Look around major college football, and you see the size. A 6-2, 275-pound offensive lineman isn’t considered large anymore. If you want to play on a Big Ten line, it behooves you to be at least 6-3 and weigh 300 or more.

And those interior defensive linemen battling those offensive road graders? If you’re not 6-2 to 6-4 and close to or exceeding 300 pounds, good luck.

Short men, it appears, need not apply. But nobody told that to Steven Richardson.

A Gophers senior defensive tackle entering his fourth year as a starter, Richardson is making the most of his generously listed 6-foot frame. Much of that is because he is a compact 292 pounds, powered by tree stumps for thighs and a motor that has made him one of the better defensive linemen in the country.

“I’m glad he’s on our side, let’s put it that way,” said Gophers defensive coordinator Robb Smith, who is coaching Richardson for the first time. “He’s made strides even from the spring to where is now in terms of learning the system and mastering the system.”

Richardson enters his final season with the Gophers on the watch lists for Outland Trophy (outstanding interior lineman) and Bronko Nagurski Trophy (national defensive player of the year). He’s coming off a junior season in which he had 31 tackles, a team-leading 11 tackles for loss and seven sacks. His presence helped the Gophers hold opponents to 3.4 yards per rush, which ranked among the nation’s top 20.

What’s also impressive is the steam he’s getting from the analytics crowd.

Pro Football Focus lists Richardson second to Houston sophomore Ed Oliver as the highest-rated interior defensive player. And Richardson’s 41 quarterback pressures from last year are the most among returning Big Ten defensive tackles, PFF reports. Michigan’s Maurice Hurst, with 34, is a distant second. The website also lists him as No. 4 on its list of top returning Big Ten players.

Richardson credits much of his success to the fact he is short compared with other linemen.

“The height I use to my advantage, because a lot of D linemen have a hard time just getting low,” he said. “That’s the main key to being a good defensive lineman, and I’m already built that way.”

Added Smith: “He plays with unbelievable leverage. … They call him a ‘Stove’ for a reason.”

Gophers coach P.J. Fleck sees an improving player.

“He’s playing at higher level than I’ve seen him play at,” Fleck said. “He’s leading a lot more, opening his mouth a lot more, making other people around him better. … He’s taking care of his body at an all-time high, and you’re seeing the finished product on the field.”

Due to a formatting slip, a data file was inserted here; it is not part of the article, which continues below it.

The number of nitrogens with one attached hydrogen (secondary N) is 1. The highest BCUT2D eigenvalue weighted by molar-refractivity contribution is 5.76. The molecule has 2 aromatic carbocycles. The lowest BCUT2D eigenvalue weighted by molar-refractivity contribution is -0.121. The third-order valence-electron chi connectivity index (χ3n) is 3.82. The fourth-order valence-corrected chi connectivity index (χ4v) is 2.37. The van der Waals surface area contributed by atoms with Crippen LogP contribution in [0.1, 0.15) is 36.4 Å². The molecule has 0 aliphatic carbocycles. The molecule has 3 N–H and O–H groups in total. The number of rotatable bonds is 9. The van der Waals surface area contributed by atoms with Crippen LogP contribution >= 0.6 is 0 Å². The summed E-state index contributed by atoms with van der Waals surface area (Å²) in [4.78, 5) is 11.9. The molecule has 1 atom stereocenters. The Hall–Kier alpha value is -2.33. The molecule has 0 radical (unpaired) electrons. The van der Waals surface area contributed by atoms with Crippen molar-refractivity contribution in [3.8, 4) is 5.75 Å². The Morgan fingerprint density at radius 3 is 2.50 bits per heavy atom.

Proving them wrong

Richardson making an impact on the field is nothing new. Nor is people underestimating him.

At Mount Carmel High School in Chicago, he helped lead the Caravan to back-to-back state championships in 2012 and ’13. Yet the Gophers, under then-coach Jerry Kill, were the only Power Five conference team to offer him a scholarship. His other FBS offers came from Northern Illinois and Western Michigan.

His lack of height, of course, had a lot to do with that.

Richardson speaks softly and deliberately off the field, but he let it be known there was a bur under his saddle regarding the recruiting process after last year’s game against the Chicago area’s Big Ten team.

After Richardson had two sacks and forced a fumble in the Gophers’ 29-12 victory over Northwestern last year, he deliciously tweeted: “Hey, @Northwestern am I still too short to play Big Ten football?”

But he says he’s put that type of motivation in the past, instead focusing on the upcoming season.

“With these coaches, you’re not allowed to really have a chip on your shoulder,” he said of Fleck and his staff. “You just play your best ball and everything will work out for you.”

Richardson made an immediate impact with the Gophers as a true freshman, starting 12 of 13 games and collecting 23 tackles, six tackles for loss and two sacks. He increased those totals to 26 tackles, eight for loss, and 3.5 sacks as a sophomore, and had 31 tackles, a team-leading 11 for loss, and seven sacks last year on the way to third-team All-Big Ten honors.

He estimates he was double-teamed about “95 percent of the time” last year. “You do [get frustrated], but it’s just part of the job. You just stay low and get through it.”

Richardson has adjusted to the new scheme and philosophy from Smith. Honing his hand-fighting skills has been a priority.

“His teaching style is a lot like Coach Fleck, very energetic and demanding,” Richardson said. “But what I learned from him is getting my hands up quicker.”

Speaking up

Along with his performance on the field, Richardson has stepped forward to become a leader for Fleck.

“It’s an entirely different way that he coaches,” Richardson said, comparing Fleck’s style with that of predecessor Tracy Claeys. “It’s a lot of energy he’s brought to this complex. … It’s definitely brought out a leadership role for me.”

Sophomore defensive lineman Winston DeLattiboudere sees the changes in Richardson’s role as a mentor.

“Steve Richardson has been a leader since I got here, but he hasn’t been as vocal until now,” DeLattiboudere said. “Coach Fleck really tries to get you to pull the vocalness out of you so you can be a leader both by your actions and how you speak to other people.”

And Richardson will put those leadership skills to use for one final season with the Gophers.

“It’s definitely gone fast. I’d love to go back to my freshman year. I always think about it — the memories on the football field and off it,” he said. “I’m going to cherish this last fall camp and everything that goes into it. … With the way everybody’s working out here, I see some great things coming.’’